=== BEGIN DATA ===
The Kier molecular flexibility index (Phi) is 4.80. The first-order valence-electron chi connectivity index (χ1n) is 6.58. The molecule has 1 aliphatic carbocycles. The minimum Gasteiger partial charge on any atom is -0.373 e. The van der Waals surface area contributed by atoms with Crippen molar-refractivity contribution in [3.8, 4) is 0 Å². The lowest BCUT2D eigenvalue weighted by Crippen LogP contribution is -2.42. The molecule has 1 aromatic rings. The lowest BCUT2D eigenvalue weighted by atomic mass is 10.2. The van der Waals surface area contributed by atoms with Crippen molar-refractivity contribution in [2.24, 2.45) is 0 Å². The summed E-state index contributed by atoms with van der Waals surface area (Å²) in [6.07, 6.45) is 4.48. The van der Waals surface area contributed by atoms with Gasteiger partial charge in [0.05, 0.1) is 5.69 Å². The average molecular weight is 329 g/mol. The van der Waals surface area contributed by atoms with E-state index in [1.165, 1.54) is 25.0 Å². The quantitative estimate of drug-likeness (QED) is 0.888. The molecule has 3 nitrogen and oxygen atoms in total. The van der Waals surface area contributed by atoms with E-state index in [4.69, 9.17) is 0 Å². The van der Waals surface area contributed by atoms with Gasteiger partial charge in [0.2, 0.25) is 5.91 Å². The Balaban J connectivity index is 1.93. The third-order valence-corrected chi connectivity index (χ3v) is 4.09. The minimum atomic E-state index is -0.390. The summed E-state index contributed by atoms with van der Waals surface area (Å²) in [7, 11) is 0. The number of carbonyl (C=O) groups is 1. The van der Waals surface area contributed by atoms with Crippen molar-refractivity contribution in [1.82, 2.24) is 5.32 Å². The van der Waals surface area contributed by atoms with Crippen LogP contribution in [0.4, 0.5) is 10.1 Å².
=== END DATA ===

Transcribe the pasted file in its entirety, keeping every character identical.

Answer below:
The Kier molecular flexibility index (Phi) is 4.80. The first-order valence-electron chi connectivity index (χ1n) is 6.58. The molecule has 1 aliphatic carbocycles. The minimum Gasteiger partial charge on any atom is -0.373 e. The van der Waals surface area contributed by atoms with Crippen molar-refractivity contribution in [3.8, 4) is 0 Å². The lowest BCUT2D eigenvalue weighted by Crippen LogP contribution is -2.42. The molecule has 1 aromatic rings. The lowest BCUT2D eigenvalue weighted by atomic mass is 10.2. The van der Waals surface area contributed by atoms with Crippen molar-refractivity contribution in [2.24, 2.45) is 0 Å². The summed E-state index contributed by atoms with van der Waals surface area (Å²) in [6.07, 6.45) is 4.48. The van der Waals surface area contributed by atoms with Gasteiger partial charge in [0.05, 0.1) is 5.69 Å². The average molecular weight is 329 g/mol. The van der Waals surface area contributed by atoms with E-state index in [1.165, 1.54) is 25.0 Å². The quantitative estimate of drug-likeness (QED) is 0.888. The molecule has 3 nitrogen and oxygen atoms in total. The van der Waals surface area contributed by atoms with E-state index in [4.69, 9.17) is 0 Å². The van der Waals surface area contributed by atoms with Gasteiger partial charge in [0.2, 0.25) is 5.91 Å². The Balaban J connectivity index is 1.93. The third-order valence-corrected chi connectivity index (χ3v) is 4.09. The minimum atomic E-state index is -0.390. The summed E-state index contributed by atoms with van der Waals surface area (Å²) in [7, 11) is 0. The number of carbonyl (C=O) groups is 1. The van der Waals surface area contributed by atoms with Crippen molar-refractivity contribution in [1.82, 2.24) is 5.32 Å². The van der Waals surface area contributed by atoms with Crippen LogP contribution in [0.4, 0.5) is 10.1 Å².